In yesterday’s post, I mentioned that my Pinot Noir clone, ESP374, is not highly regarded. Its biggest problem is that it sets more fruit than it can ripen well. It over-promises and under-delivers, and, ever the optimist, does the same thing year after year. To make good wine from this clone, I pluck out immature grape clusters until there are no more than the vine can ripen. It’s called cluster thinning, and most vines can benefit from it. But how do you know what the right number of clusters is?
There’s the expensive way: you can hire someone else to tell you. There’s the cheap way: you can ask another grower in your area. There are also rules of thumb published in books and on the internet. All of these answers will be for vines, planted in conventional vineyards, that are free to grow their roots as far down as they like. In fact, the answers will usually be in terms of tons/acre (or tonnes/hectare). What about all of us suburbanites growing grape vines in pots? We trim the roots and are left with vines that can produce less than if they were planted in the ground. So even if we could convert tons/acre into pounds/pot, we would still be over cropping. It looks like we’re on our own.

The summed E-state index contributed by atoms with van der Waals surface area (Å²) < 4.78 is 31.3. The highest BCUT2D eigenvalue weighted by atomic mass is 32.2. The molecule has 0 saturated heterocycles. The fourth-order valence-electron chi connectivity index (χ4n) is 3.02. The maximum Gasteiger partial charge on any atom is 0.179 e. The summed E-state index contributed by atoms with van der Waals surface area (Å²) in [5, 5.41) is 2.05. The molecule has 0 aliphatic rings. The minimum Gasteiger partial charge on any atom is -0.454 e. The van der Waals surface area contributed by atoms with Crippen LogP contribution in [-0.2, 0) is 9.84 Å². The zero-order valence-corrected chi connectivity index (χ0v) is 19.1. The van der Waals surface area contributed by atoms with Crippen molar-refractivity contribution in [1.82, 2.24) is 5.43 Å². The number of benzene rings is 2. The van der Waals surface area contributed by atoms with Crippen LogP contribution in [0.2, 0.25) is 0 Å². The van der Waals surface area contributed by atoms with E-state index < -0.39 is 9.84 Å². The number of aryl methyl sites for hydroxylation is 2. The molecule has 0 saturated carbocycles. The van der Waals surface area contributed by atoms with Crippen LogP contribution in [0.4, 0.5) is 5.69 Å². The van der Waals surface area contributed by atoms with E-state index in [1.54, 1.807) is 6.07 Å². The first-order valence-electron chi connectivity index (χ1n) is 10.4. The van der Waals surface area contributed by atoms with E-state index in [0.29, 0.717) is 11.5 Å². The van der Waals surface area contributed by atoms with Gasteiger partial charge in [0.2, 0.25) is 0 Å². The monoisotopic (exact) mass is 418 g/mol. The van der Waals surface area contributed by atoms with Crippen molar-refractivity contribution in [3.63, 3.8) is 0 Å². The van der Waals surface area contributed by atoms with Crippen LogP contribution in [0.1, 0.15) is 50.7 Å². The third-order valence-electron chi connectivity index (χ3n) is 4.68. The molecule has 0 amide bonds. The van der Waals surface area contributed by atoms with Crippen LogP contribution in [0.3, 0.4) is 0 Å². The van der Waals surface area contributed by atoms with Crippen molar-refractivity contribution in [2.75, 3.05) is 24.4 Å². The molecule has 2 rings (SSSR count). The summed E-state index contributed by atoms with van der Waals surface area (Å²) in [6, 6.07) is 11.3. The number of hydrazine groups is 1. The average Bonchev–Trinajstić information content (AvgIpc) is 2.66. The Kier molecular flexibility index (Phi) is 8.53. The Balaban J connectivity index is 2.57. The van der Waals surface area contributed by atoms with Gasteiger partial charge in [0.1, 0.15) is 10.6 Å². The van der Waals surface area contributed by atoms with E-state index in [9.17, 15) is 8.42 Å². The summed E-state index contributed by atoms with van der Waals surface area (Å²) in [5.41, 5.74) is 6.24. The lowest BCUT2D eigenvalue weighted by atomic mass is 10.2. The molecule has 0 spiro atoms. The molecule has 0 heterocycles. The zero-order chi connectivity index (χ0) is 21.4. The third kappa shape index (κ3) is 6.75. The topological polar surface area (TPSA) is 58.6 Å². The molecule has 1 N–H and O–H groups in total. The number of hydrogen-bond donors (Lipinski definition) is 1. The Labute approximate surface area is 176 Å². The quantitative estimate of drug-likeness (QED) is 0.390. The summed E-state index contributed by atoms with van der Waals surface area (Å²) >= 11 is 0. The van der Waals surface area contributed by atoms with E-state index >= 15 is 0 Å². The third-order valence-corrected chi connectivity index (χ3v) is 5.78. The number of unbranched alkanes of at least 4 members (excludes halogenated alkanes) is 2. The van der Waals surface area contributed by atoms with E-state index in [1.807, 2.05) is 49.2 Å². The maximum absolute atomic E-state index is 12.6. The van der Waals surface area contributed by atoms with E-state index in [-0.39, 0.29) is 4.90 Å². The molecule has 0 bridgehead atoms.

I can’t explain this glaring and puzzling oversight, but here’s how I deal with it. I control the hight of the vine for my convenience; I need to be able to reach the top easily for pruning, harvesting, applying bird netting, and so forth. I look for opportunities to create a spur, and prune each spur so that it’s long enough to push at least one fruitful bud. I suppose I’m relying on the vine to push the right amount of foliage for it’s root system, and managing the buds and clusters so that all the grapes ripen well. I thin to insure that there is only one cluster and at least fourteen leaves per shoot. If I find that some shoots don’t push out enough leaves, I’ll aim for two shoots per cluster next season. To do that I would thin one shoot normally, then remove all clusters from a neighboring shoot. The goal is to make sure that there are enough sugar-producing leaves to ripen all the grapes.